Thailand is loosening tax regulations for crypto traders. The new policy exempts crypto traders from a mandatory 7% value-added tax on authorized exchanges. It also offered tax exemptions of up to 10 years for crypto startup investors.
Santander will offer loans backed by tokens tied to agricultural commodities in Argentina. In a partnership with startup Agrotoken, the financial services company will offer loans for the agricultural sector, backed by tokens pegged to the price of grain commodities in U.S. dollars.
Sen. Elizabeth Warren says she’s drafting a bill to make using crypto to evade sanctions harder. The move comes after Warren and other top Democrats wrote a letter to the Treasury Department asking what it’s done to ensure crypto isn’t used to bypass Russian sanctions.
Visa and Mastercard are preparing to raise credit card fees. Many large merchants will see an interchange fee increase next month when accepting consumers’ credit cards. The expected fee hike had been delayed because of the pandemic.
Goldman Sachs is offering clients a Galaxy Digital ETH fund. SEC filings show the bank plans to offer interested clients access to the ether fund. The bank will receive an introduction fee.
FINRA fined Deutsche Bank $2 million over order pricing. The Financial Industry Regulatory Authority said the investment banking firm routed customer orders through SuperX, an alternative trading system the firm owned, without considering whether other exchanges might deliver better prices.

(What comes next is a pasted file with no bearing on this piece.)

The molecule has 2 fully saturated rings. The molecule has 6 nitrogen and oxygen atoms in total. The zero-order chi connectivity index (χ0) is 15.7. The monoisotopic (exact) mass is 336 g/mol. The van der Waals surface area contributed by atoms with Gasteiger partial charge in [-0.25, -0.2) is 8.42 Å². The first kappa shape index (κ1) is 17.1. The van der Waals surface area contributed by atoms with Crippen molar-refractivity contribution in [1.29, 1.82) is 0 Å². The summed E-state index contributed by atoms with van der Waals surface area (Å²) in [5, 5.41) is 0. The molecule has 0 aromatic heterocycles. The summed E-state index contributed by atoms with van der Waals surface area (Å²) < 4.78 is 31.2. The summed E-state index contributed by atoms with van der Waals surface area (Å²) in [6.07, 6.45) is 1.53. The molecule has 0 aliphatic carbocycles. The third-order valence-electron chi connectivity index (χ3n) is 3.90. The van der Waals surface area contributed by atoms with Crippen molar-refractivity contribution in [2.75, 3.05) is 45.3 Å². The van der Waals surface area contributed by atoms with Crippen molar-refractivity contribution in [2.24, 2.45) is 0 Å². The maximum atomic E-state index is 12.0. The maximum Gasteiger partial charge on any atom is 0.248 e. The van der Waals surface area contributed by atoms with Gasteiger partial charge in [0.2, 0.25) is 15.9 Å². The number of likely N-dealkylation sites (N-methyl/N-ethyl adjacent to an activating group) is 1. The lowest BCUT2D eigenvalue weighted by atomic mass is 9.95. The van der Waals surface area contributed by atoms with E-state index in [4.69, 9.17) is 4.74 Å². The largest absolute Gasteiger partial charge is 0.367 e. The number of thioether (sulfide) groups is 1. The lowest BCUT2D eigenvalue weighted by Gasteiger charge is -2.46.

On Tuesday, the SEC accused John and Tina Barksdale of defrauding thousands of retail investors who bought or invested in the Ormeus Coin cryptocurrency. The Justice Department announced John Barksdale has been arrested overseas and faces conspiracy and fraud charges for selling and promoting a cryptocurrency “through false representations.”
John Barksdale “operated like a traveling salesman and peddled lies, overstatements and misrepresentations” of the cryptocurrency, DOJ Special Agent Ricky Patel said in a statement.
Patel said John Barksdale misled investors by telling them the crypto company was secured by a $250 million crypto mining operation “which would have been one of the largest such operations in the world.” The company even ran an ad on a Jumbotron in Times Square making that claim, according to the DOJ.— Ben Pimentel (email | twitter)
Before joining Gemini, Abner wrote “The ETF Handbook” and consulted with the World Bank on encouraging the use of ETFs in developing capital markets.
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Our investors are all regulated. Our client base is generally regulated in the institutional space. And they want a regulated counterpart because they want clarity around who we are and what we do. We've done everything that we can so far on the regulatory front. We always use an “ask permission first” approach to everything. We don't do things and then ask for forgiveness.